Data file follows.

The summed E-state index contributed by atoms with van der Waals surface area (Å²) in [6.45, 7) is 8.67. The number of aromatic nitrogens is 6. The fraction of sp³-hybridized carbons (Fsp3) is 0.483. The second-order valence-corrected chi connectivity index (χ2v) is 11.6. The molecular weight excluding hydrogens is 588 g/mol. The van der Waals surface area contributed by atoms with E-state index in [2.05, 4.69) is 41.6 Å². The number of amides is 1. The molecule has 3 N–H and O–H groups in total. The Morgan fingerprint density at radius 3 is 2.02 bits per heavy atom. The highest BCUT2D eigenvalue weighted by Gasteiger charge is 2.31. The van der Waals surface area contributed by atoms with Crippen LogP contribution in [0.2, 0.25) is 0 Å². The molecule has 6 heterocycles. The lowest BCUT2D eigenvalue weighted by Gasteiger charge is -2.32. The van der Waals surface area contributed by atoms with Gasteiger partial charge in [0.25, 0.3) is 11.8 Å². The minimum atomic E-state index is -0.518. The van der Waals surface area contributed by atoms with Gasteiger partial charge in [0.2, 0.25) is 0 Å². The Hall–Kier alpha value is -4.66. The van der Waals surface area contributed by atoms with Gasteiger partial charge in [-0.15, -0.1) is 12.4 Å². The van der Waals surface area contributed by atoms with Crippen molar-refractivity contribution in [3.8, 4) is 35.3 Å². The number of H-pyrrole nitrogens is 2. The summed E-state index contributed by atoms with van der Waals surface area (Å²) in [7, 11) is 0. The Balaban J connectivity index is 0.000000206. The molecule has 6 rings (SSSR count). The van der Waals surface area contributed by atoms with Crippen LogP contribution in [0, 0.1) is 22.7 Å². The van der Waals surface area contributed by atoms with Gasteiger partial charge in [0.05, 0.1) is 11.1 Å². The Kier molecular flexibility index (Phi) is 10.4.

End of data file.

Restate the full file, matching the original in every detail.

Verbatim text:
The summed E-state index contributed by atoms with van der Waals surface area (Å²) in [6.45, 7) is 8.67. The number of aromatic nitrogens is 6. The fraction of sp³-hybridized carbons (Fsp3) is 0.483. The second-order valence-corrected chi connectivity index (χ2v) is 11.6. The molecular weight excluding hydrogens is 588 g/mol. The van der Waals surface area contributed by atoms with E-state index in [2.05, 4.69) is 41.6 Å². The number of amides is 1. The molecule has 3 N–H and O–H groups in total. The Morgan fingerprint density at radius 3 is 2.02 bits per heavy atom. The highest BCUT2D eigenvalue weighted by Gasteiger charge is 2.31. The van der Waals surface area contributed by atoms with Crippen LogP contribution in [0.2, 0.25) is 0 Å². The molecule has 6 heterocycles. The lowest BCUT2D eigenvalue weighted by Gasteiger charge is -2.32. The van der Waals surface area contributed by atoms with Gasteiger partial charge in [0.25, 0.3) is 11.8 Å². The minimum atomic E-state index is -0.518. The van der Waals surface area contributed by atoms with Gasteiger partial charge in [0.2, 0.25) is 0 Å². The Hall–Kier alpha value is -4.66. The van der Waals surface area contributed by atoms with Gasteiger partial charge in [-0.15, -0.1) is 12.4 Å². The van der Waals surface area contributed by atoms with Crippen molar-refractivity contribution in [3.8, 4) is 35.3 Å². The number of H-pyrrole nitrogens is 2. The summed E-state index contributed by atoms with van der Waals surface area (Å²) in [7, 11) is 0. The Balaban J connectivity index is 0.000000206. The molecule has 6 rings (SSSR count). The van der Waals surface area contributed by atoms with Crippen LogP contribution in [0, 0.1) is 22.7 Å². The van der Waals surface area contributed by atoms with Gasteiger partial charge in [0.05, 0.1) is 11.1 Å². The Kier molecular flexibility index (Phi) is 10.4.